pellicle

Professional Dingbat
Joined
Nov 4, 2012
Messages
9,071
Location
Queensland, OzTrayLeeYa
What are your thoughts on getting Cologuard as an alternative to colonscopy
to be honest I have zero idea ... but I just recently have had a reminder about my next "follow up" and have been wondering about it.

I did some reading and found this in the Australian Journal of General Practice:

Some Key points

People are not at an equal risk of colorectal cancer. Lifetime risk of colorectal cancer is not normally distributed; a large proportion of the population is below the average 5% risk and a smaller proportion is at higher levels of risk. National Health and Medical Research Council (NHMRC)-endorsed guidelines, which were published in 2017, recommend biennial iFOBT screening for people at or slightly above the average risk of colorectal cancer, from age 50 to 70 years, and limiting colonoscopy only to those who are at increased risk of colorectal cancer





Table 1. NHMRC-endorsed criteria for quantifying risk of colorectal cancer based on family history8*
Near average risk (98% of Australian population)
  • No first-degree or second-degree relative with colorectal cancer
  • One first-degree relative with colorectal cancer diagnosed at age 55 years or older
  • One first-degree and one second-degree relative with colorectal cancer diagnosed at age 55 years or older
Moderately increased risk (relative risk 3–6) (1–2% of the Australian population)
  • One first-degree relative with colorectal cancer diagnosed under 55 years
  • Two first-degree relatives with colorectal cancer diagnosed at 55 years or older
  • One first-degree and at least two second-degree relatives with colorectal cancer diagnosed at 55 years or older
Potentially high risk (relative risk 7–10) (<1% of the Australian population)
  • At least three first-degree or second-degree relatives with colorectal cancer with at least one diagnosed under 55 years
  • At least three first-degree relatives with colorectal cancer diagnosed at 55 years or older
*Examples of family history and risk criteria. Full criteria is available at Colorectal cancer risk according to family history - Cancer Guidelines Wiki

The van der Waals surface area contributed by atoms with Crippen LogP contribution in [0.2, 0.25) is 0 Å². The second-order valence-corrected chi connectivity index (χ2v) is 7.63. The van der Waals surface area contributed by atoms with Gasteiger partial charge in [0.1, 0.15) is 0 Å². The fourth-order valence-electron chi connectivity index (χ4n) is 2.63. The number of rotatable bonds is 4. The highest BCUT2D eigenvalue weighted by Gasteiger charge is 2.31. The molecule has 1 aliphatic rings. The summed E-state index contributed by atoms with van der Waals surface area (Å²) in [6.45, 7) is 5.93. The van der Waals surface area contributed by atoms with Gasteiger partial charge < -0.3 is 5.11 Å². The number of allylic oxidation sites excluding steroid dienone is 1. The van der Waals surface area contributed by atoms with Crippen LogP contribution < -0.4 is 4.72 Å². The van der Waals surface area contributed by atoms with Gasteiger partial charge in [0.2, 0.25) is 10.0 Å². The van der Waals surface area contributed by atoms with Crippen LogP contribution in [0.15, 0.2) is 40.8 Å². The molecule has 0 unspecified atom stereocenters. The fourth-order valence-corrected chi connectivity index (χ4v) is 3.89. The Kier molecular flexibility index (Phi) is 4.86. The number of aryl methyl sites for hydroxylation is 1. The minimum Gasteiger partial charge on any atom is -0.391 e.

NHMRC, National Health and Medical Research Council
 

Chuck C

Well-known member
Joined
Dec 5, 2020
Messages
1,157
National Health and Medical Research Council (NHMRC)-endorsed guidelines, which were published in 2017, recommend biennial iFOBT screening for people at or slightly above the average risk of colorectal cancer, from age 50 to 70 years, and limiting colonoscopy only to those who are at increased risk of colorectal cancer
This would be good news, as I am in the normal risk group- no family members having had colorectal cancer. it sounds like they would recommend that biennial screening for me and not colonoscopy. My wife had a cologuard done a year ago and got a positive. It was a scary time, until I researched it and discovered that the overwhelming majority of positives are either the detection of polyps and not cancer or false positives. Still it was a concern until she had the colonoscopy and we learned that it was indeed a false positive- no cancer and no polyps. It would have been nice if her physician had shared with us immediately that the chances of the positive turning out to be cancer was really low, but perhaps she does not understand statistics.
 

Protimenow

Well-known member
Joined
Aug 10, 2010
Messages
3,893
Location
California
I'm sure that there are some whose risks, without taking Warfarin, are near zero - as illustrated by the reports that Pellicle sited.

In my case, I had a meter that was telling me that my INR was 2.6. I trusted that damned meter. About two weeks into my voyage at 2.6, I had a TIA. The thing took about two weeks. The hospital's testing told me that my INR was 1.7.

For some of us, going more than a week or two with an INR below 2 (I have a St. Jude Aortic Valve) is risky and, if your experience was like mine, very dangerous.

---

Some specialists (my cardiologist, for example) don't understand anticoagulation very well. I had an attempted ablation, and the cardiologist insisted on bridging. From past experience, I knew that this wasn't necessary if my INR wasn't going to stay down for the few days before surgery. I knew that, within 3 or 4 days after the procedure, on my regular dose, my INR would be back in range.

For some reason, I got the Enoxaparin, and paid $100 for it. I didn't need it. I have ten syringes full of it. I'm sorry I didn't think more carefully about this before I ordered this unnecessary stuff.
 

tom in MO

Well-known member
Joined
Jan 17, 2012
Messages
1,755
Location
MO USA
Per my colorectal surgeon, you can have a colonoscopy on warfarin with an elevated INR. He just cannot take biopsies or remove polyps. If he sees a need, you have to submit to a second colonoscopy and lower your INR.